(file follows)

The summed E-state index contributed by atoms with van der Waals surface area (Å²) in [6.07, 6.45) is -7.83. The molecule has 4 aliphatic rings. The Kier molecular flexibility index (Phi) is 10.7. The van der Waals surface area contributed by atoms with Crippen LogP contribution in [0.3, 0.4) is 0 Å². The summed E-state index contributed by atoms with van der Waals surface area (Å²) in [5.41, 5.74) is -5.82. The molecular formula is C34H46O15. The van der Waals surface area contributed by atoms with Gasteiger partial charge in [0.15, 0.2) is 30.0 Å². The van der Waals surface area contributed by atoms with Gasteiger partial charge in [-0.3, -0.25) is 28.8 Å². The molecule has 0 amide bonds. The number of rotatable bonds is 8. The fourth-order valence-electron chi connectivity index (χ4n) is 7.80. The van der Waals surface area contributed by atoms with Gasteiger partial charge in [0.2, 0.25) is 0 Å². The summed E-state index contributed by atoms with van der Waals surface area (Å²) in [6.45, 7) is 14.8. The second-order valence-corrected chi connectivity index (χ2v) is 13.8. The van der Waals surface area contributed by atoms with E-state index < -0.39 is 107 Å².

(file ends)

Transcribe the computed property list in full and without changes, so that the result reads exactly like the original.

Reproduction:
The summed E-state index contributed by atoms with van der Waals surface area (Å²) in [6.07, 6.45) is -7.83. The molecule has 4 aliphatic rings. The Kier molecular flexibility index (Phi) is 10.7. The van der Waals surface area contributed by atoms with Crippen LogP contribution in [0.3, 0.4) is 0 Å². The summed E-state index contributed by atoms with van der Waals surface area (Å²) in [5.41, 5.74) is -5.82. The molecular formula is C34H46O15. The van der Waals surface area contributed by atoms with Gasteiger partial charge in [0.15, 0.2) is 30.0 Å². The van der Waals surface area contributed by atoms with Gasteiger partial charge in [-0.3, -0.25) is 28.8 Å². The molecule has 0 amide bonds. The number of rotatable bonds is 8. The fourth-order valence-electron chi connectivity index (χ4n) is 7.80. The van der Waals surface area contributed by atoms with Gasteiger partial charge in [0.2, 0.25) is 0 Å². The summed E-state index contributed by atoms with van der Waals surface area (Å²) in [6.45, 7) is 14.8. The second-order valence-corrected chi connectivity index (χ2v) is 13.8. The van der Waals surface area contributed by atoms with E-state index < -0.39 is 107 Å².